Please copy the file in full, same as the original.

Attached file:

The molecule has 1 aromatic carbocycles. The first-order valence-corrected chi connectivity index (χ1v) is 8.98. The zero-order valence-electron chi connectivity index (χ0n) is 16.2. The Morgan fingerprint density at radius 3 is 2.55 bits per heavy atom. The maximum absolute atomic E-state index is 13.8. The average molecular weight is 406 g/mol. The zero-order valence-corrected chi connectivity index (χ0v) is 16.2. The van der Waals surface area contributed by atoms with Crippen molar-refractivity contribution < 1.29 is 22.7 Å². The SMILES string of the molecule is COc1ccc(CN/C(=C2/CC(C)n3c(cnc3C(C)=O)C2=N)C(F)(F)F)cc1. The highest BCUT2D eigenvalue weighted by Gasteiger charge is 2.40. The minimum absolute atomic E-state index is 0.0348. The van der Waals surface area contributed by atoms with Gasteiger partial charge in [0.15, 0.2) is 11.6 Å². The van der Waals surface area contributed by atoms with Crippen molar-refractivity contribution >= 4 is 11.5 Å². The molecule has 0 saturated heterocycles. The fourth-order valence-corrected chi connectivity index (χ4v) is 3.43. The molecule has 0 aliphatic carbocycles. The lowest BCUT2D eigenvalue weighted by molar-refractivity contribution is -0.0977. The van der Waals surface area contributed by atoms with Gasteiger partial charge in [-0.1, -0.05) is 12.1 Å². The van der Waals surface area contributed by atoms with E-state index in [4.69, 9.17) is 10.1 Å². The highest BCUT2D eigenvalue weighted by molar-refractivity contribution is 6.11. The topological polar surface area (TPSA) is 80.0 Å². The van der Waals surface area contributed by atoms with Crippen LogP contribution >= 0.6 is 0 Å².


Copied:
The molecule has 1 aromatic carbocycles. The first-order valence-corrected chi connectivity index (χ1v) is 8.98. The zero-order valence-electron chi connectivity index (χ0n) is 16.2. The Morgan fingerprint density at radius 3 is 2.55 bits per heavy atom. The maximum absolute atomic E-state index is 13.8. The average molecular weight is 406 g/mol. The zero-order valence-corrected chi connectivity index (χ0v) is 16.2. The van der Waals surface area contributed by atoms with Crippen molar-refractivity contribution < 1.29 is 22.7 Å². The SMILES string of the molecule is COc1ccc(CN/C(=C2/CC(C)n3c(cnc3C(C)=O)C2=N)C(F)(F)F)cc1. The highest BCUT2D eigenvalue weighted by Gasteiger charge is 2.40. The minimum absolute atomic E-state index is 0.0348. The van der Waals surface area contributed by atoms with Gasteiger partial charge in [0.15, 0.2) is 11.6 Å². The van der Waals surface area contributed by atoms with Crippen molar-refractivity contribution >= 4 is 11.5 Å². The molecule has 0 saturated heterocycles. The fourth-order valence-corrected chi connectivity index (χ4v) is 3.43. The molecule has 0 aliphatic carbocycles. The lowest BCUT2D eigenvalue weighted by molar-refractivity contribution is -0.0977. The van der Waals surface area contributed by atoms with Gasteiger partial charge in [-0.1, -0.05) is 12.1 Å². The van der Waals surface area contributed by atoms with E-state index in [4.69, 9.17) is 10.1 Å². The highest BCUT2D eigenvalue weighted by molar-refractivity contribution is 6.11. The topological polar surface area (TPSA) is 80.0 Å². The van der Waals surface area contributed by atoms with Crippen LogP contribution >= 0.6 is 0 Å².